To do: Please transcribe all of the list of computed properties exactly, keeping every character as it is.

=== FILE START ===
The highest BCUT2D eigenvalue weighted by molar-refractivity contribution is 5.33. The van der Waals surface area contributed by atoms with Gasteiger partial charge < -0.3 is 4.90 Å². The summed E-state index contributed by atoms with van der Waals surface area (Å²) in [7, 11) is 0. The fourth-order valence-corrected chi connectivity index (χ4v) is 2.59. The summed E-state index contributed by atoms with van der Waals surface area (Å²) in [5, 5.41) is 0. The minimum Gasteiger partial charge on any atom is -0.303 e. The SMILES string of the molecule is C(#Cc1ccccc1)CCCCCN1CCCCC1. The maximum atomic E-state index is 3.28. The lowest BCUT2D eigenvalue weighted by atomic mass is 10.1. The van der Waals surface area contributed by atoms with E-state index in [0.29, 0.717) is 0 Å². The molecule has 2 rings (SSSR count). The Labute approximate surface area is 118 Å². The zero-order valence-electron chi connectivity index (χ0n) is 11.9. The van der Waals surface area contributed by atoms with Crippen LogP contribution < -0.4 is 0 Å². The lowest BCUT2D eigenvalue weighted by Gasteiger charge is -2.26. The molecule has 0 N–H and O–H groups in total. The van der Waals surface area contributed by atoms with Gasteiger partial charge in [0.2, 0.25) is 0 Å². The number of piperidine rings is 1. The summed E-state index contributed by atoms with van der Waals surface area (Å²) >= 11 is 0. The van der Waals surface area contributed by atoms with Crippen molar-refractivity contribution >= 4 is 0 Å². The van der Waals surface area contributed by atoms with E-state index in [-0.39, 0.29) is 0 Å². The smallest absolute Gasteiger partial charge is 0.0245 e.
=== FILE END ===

The highest BCUT2D eigenvalue weighted by molar-refractivity contribution is 5.33. The van der Waals surface area contributed by atoms with Gasteiger partial charge < -0.3 is 4.90 Å². The summed E-state index contributed by atoms with van der Waals surface area (Å²) in [7, 11) is 0. The fourth-order valence-corrected chi connectivity index (χ4v) is 2.59. The summed E-state index contributed by atoms with van der Waals surface area (Å²) in [5, 5.41) is 0. The minimum Gasteiger partial charge on any atom is -0.303 e. The SMILES string of the molecule is C(#Cc1ccccc1)CCCCCN1CCCCC1. The maximum atomic E-state index is 3.28. The lowest BCUT2D eigenvalue weighted by atomic mass is 10.1. The van der Waals surface area contributed by atoms with E-state index in [0.29, 0.717) is 0 Å². The molecule has 2 rings (SSSR count). The Labute approximate surface area is 118 Å². The zero-order valence-electron chi connectivity index (χ0n) is 11.9. The van der Waals surface area contributed by atoms with Crippen LogP contribution < -0.4 is 0 Å². The lowest BCUT2D eigenvalue weighted by Gasteiger charge is -2.26. The molecule has 0 N–H and O–H groups in total. The van der Waals surface area contributed by atoms with Gasteiger partial charge in [0.2, 0.25) is 0 Å². The number of piperidine rings is 1. The summed E-state index contributed by atoms with van der Waals surface area (Å²) >= 11 is 0. The van der Waals surface area contributed by atoms with Crippen molar-refractivity contribution >= 4 is 0 Å². The van der Waals surface area contributed by atoms with E-state index in [-0.39, 0.29) is 0 Å². The smallest absolute Gasteiger partial charge is 0.0245 e.